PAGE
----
Friday, February 17, 2017

Vegetarian henbit, macadamia, and asiago pesto recipe. Keto, gluten-free, foraging recipe made with edible "weeds" of early spring

Pesto is one of the easiest and most common ways to prepare wild greens. But just because it's been done with some plants, doesn't mean it's the right way to prepare them.

I've seen, and tried, pesto for greens like chickweed, and I've been a bit disappointed. To me, chickweed tastes like a refreshing Boston or bibb lettuce. It's delicious, but would you make a lettuce pesto? Probably not. The taste of chickweed gets totally lost with spices and cheese and nuts.

Henbit, however, is perfect for pesto. It's like it wants to be pesto. It's rich, intense, herbal. . . the strong flavors really hold their own when blended with others. I feel like this pesto really hits the balance right. I opted for macadamia nuts, with their buttery creaminess to balance the punch of the henbit, and a small amount of sweet white onion -- instead of garlic -- to offset the slight bitterness of the greens.

I hope you try it and agree!

As prepared, the pesto recipe is vegetarian, gluten-free, low-carb, keto,  and low in sugar. You can omit the cheese, or use vegan cheese for vegan. Purple flowering henbit is an invasive weed across North America, it originates in the Mediterranean, so feel free to harvest as much as you like. "Invasivore" eating (the eating of invasive species) is one of the most sustainable, and local ways to chow down. Perhaps best of all, this pesto is sooo versatile: try it on pasta, vegetables or meat!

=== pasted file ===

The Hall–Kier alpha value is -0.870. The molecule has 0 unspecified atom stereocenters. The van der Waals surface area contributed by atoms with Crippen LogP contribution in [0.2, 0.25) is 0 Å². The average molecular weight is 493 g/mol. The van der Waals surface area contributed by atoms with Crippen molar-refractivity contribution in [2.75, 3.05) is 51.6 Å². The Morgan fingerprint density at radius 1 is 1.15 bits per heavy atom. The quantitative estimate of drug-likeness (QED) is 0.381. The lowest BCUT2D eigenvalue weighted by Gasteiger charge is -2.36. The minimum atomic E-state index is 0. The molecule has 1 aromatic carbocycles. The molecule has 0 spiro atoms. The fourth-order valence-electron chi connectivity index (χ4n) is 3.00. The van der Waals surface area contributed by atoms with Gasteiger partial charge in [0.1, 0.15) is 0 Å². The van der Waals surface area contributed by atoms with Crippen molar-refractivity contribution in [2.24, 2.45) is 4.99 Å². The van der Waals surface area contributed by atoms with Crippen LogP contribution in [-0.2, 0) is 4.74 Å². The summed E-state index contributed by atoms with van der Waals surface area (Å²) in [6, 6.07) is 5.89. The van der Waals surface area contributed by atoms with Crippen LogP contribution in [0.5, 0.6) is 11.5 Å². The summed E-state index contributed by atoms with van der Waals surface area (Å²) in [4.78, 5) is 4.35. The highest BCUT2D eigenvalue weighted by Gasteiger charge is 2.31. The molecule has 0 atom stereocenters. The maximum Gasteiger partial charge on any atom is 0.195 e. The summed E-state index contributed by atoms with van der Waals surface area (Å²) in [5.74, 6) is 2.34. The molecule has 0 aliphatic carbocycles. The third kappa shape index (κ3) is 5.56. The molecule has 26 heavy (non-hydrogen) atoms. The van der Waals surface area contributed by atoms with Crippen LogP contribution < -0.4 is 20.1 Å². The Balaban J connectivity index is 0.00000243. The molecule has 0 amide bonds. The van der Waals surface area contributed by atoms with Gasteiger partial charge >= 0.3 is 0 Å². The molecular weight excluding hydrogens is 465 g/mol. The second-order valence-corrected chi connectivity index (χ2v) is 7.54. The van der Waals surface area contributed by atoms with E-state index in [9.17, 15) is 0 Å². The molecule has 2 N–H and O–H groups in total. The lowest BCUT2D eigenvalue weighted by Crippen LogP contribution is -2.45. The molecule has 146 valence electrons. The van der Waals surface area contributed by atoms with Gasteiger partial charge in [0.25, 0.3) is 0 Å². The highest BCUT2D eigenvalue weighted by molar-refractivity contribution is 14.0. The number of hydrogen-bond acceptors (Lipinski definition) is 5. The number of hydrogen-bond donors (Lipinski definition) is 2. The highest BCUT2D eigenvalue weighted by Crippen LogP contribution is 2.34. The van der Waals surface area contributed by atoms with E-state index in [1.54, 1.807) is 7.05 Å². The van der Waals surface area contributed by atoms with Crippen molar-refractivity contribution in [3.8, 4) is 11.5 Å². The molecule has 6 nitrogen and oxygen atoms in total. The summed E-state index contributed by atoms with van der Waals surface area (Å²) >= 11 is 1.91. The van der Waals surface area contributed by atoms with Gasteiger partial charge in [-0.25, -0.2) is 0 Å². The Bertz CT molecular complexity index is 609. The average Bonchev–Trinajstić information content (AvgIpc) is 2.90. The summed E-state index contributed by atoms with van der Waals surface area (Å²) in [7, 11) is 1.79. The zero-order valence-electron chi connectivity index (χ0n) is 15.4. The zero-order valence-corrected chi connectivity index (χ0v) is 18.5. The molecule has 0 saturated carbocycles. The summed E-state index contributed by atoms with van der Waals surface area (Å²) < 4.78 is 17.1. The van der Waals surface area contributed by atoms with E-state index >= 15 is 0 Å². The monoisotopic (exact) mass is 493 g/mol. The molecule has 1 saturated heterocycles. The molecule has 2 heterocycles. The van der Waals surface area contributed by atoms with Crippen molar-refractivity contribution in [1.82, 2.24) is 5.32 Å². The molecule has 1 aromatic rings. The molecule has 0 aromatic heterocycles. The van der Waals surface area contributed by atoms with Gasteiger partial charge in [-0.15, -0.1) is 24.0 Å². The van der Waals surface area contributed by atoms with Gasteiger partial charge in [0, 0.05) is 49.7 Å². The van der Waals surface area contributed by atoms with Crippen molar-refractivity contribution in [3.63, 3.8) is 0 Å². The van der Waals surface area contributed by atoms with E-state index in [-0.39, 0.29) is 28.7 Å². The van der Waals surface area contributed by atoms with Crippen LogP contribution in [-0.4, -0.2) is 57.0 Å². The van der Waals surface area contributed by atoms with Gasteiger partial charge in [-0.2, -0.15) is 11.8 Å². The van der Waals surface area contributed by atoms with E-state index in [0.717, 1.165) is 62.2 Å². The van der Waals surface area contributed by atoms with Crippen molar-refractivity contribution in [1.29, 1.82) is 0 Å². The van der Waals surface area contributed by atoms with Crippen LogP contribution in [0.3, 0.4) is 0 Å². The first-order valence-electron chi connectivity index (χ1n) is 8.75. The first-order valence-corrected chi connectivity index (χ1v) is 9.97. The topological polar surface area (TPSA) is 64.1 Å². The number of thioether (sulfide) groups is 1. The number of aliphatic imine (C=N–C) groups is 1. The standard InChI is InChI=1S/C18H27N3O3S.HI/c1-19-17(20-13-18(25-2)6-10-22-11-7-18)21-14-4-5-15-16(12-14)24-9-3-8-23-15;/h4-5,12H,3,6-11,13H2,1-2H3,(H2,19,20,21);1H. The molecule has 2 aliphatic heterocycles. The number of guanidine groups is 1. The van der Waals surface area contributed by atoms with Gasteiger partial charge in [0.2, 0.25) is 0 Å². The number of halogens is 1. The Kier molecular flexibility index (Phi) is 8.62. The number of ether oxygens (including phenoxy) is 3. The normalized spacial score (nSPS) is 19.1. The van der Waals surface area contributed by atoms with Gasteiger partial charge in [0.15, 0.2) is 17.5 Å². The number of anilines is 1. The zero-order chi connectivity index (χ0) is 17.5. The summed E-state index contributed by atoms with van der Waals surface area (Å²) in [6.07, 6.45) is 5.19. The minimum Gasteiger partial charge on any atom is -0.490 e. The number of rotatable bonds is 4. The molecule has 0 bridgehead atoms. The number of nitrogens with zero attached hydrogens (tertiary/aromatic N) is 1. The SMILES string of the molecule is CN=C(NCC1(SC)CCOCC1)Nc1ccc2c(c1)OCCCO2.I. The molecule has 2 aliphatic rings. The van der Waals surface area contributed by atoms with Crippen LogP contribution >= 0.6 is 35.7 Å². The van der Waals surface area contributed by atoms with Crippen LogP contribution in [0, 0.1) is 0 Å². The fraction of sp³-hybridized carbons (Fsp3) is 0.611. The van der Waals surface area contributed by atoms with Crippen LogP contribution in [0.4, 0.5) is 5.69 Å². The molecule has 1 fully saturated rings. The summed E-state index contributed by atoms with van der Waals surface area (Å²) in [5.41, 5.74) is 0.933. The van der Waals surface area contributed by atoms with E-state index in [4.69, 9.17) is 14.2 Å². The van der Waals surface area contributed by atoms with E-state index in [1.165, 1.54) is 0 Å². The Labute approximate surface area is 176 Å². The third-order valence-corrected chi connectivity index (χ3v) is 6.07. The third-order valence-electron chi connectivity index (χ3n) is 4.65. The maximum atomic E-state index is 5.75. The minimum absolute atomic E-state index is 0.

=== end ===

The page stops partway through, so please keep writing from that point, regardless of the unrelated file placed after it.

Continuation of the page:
Henbit, macadamia and asiago pesto

Makes 5 cups, can be doubled or halved

5 cups of tightly packed henbit: leaves, flowers and stems*
Juice and zest of one medium lemon
1/2 cup macadamia nuts
1/2 medium sweet white onion, roughly chopped
1 1/3 cup extra virgin olive oil, or more
3 oz. asiago cheese, roughly chopped
1 tsp. kosher salt
1/2 tsp. truffle or other mushroom powder, optional
freshly ground black pepper

Start by giving your henbit a go in the food processor until shredded. You may have to work in batches. Scrape out as much as you can from the food processor (it's ok if you miss some).

Next add the macadamia nuts a toss in the food processor until very finely chopped/pureed.  Add in the onion, the shredded henbit, cheese, lemon and zest, olive oil, mushroom powder and seasonings, and continue to process. You may need to mix or push everything together, every so often.

Test for flavor and consistency, and feel free to add extra olive oil, cheese, salt or mushroom powder to taste. Serve it up with pasta, meat, chicken or veggies, or even just on crackers or chips.

* For this recipe, the henbit is raw, so it's best if you are sure that it's free of biological contamination. If you think your henbit may have been peed on by dogs (I tend to find it by trails), you can blanch it first. Always make sure that you harvest away from chemical contamination, as boiling cannot help with pollution and heavy metals. 

Looking to learn how to identify henbit for yourself? Check out my post!


  1. I tasted Henbit a couple of years ago and found it too "green" to use in place of most other leafy greens. But as pesto, I can see it working. It's everywhere at the moment, so I'll have to try it next time I buy nuts.

  2. When you try it let me know how you like it, and what other ingredients you chose.

    I know what you mean about the taste, it's definitely strong and herby. Plus the texture is rather firm, and can be stringy, instead of leafy, so it's another reason why pesto works: you blend it all in the food processor, and don't have to worry about texture issues.

  3. Would you consider henbit and Deadnettle recipes to be interchangeable? Wanting to use Deadnettle stems as you highlight for henbit, but unable to find any Deadnettle recipes that use the stems? Would love to use the whole plant, but maybe something is strange about Deadnettle stems and not for henbit? Thanks!

    1. You can totally use them interchangeably! Both are completely edible and are about the same texture for each part of each plant.